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The Best Electric Dirt Bikes of 2023
Remarkably, only one of them went for the Dirt-E joke.
The motoring world is going electric. And it’s not just fancy, 1,000-horsepower, six-figure electric trucks. Electric motorcycle options have been increasing over the past few years. And even the relatively humble and underpowered dirt bike segment now offers a proliferation of emissions-free options — and we’re here to help you separate the battery-powered wheat from the chaff.
Why You Should Get an Electric Dirt Bike
Helps Save the Planet: Smaller motorcycles are far from the most fuel-thirsty vehicles. But electric dirt bikes still reduce greenhouse gas emissions, and every little bit helps.
Less Maintenance: Electric motors require far fewer moving parts. That means more time riding and less time (and money) replacing parts. You also don’t need to buy things like oil.
Less Noise: Electric dirt bikes do make some noise, but they make less than internal-combustion dirt bikes — noise that can diminish the enjoyment of being in nature for riders and those nearby.
Accessible to New Riders: Like electric cars, electric dirt bikes do not need a manual transmission. This may disappoint some riders looking for a traditional feel. But it’s also way easier to manage while off-road.
Torque: Electric dirt bikes tend to have a lot of torque, and it comes on instantly. This helps them accelerate rapidly and feel quick in everyday riding.
What to Look For
Street Legality: Like combustion dirt bikes, many of them will not be street-legal. And you may live in a municipality that will confiscate and crush them if you try to use them for that — electric or not. There are dual-sport electric dirt bikes (lighter than adventure motorcycles), which can also be used as commuter bikes. But make sure you clarify that before buying.
Battery Range: Range is a significant drawback to any electric vehicle. You want to ensure you have enough range to do the amount of riding you’re planning. expensive electric dirt bikes will have range that can exceed what most drives can handle physically. But that may be costly.
Battery Charging: A nother important factor beyond range is how long it takes to charge the battery. Shorter is better. Manufacturers may offer accessories that improve charging speed. Some dirt bikes can instantly swap in a newly charged battery and return to the trail.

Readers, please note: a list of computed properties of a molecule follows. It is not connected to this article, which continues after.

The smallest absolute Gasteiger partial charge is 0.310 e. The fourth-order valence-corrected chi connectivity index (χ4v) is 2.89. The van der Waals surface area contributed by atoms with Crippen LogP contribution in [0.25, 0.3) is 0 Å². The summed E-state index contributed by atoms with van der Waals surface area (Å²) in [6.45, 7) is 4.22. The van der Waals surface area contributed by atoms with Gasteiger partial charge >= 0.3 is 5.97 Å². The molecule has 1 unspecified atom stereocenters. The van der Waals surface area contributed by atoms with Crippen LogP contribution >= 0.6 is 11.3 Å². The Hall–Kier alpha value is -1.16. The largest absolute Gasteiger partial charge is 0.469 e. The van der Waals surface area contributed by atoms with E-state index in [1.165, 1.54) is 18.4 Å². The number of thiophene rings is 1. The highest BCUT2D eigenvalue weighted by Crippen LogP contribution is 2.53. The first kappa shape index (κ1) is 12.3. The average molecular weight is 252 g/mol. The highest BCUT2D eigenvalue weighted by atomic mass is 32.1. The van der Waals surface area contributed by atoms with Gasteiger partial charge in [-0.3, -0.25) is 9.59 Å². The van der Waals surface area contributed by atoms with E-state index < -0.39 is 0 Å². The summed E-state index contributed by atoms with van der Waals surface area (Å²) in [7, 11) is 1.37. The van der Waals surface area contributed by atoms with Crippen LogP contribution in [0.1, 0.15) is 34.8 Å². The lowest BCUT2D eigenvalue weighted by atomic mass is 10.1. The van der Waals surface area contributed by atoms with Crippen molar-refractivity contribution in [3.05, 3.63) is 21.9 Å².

How We Tested
Gear Patrol writers and editors are continually testing the best electric dirt bikes on a variety of terrains to update this guide looking at features like comfort, ease of use and riding characteristics. Our testers have spent time riding the Zero XF and the Cake Kalk INK so far; however, we’ll be updating this guide as we continue to test more models.
Zero’s FX isn’t a one-trick pony; it’s good at a little bit of everything. It’s fast but torque-heavy up front. For comparison, it’s nimble but still about 50 pounds heavier than KTM’s 350EXC-F. And it’s quiet, which anyone who’s ridden a dual sport before knows has distinct advantages and downsides. (Upsides include not disturbing nature as you ride through and saving your eardrums; cons include being unable to announce yourself to other riders on the trail or cars on the street.)
The FX’s ride is very smooth — from city streets to rutted-out trails and even completely off-road in the ungroomed wild. The tires grip well on city streets, even after a light rain. The FX can reach a top speed of 85, but I rarely found myself pushing it above 65 — this is a great cruising bike built for the trails as much as it is for the road. The acceleration feels torque-y until you get the hang of the feeling; I’d recommend starting in Eco until you get a feel for how the bike handles, experienced rider or not.
The profile is lean and mean, just as advertised. Your tester is 5’4” and weigh 110 pounds, and she could handle and maneuver this bike with relative ease, although she did make sure to get comfortable on the bike on uncrowded trails before taking it to the streets. Zero says the charging time is 1.3 hours, but I found it to be much longer than that. the bike was delivered to me with an 80 percent charge, and it took more than two hours to get it full. The range is 91 miles which is a solid day’s ride, but unless you have the means to give the bike a good overnight charge, you’ll be SOL the next day. And that 91-mile range is in the city — if you’re riding on the highway at 70 mph without starting and stopping, it drops to 39 miles per charge.
We’ve been fans of Swedish manufacturer Cake — and Stefan Ytterborn’s helmet/eyewear/apparel brand, POC — for years. Founded in 2016, Cake has consistently put out smooth, innovative electric bikes that offer both gorgeous looks and purpose-built function.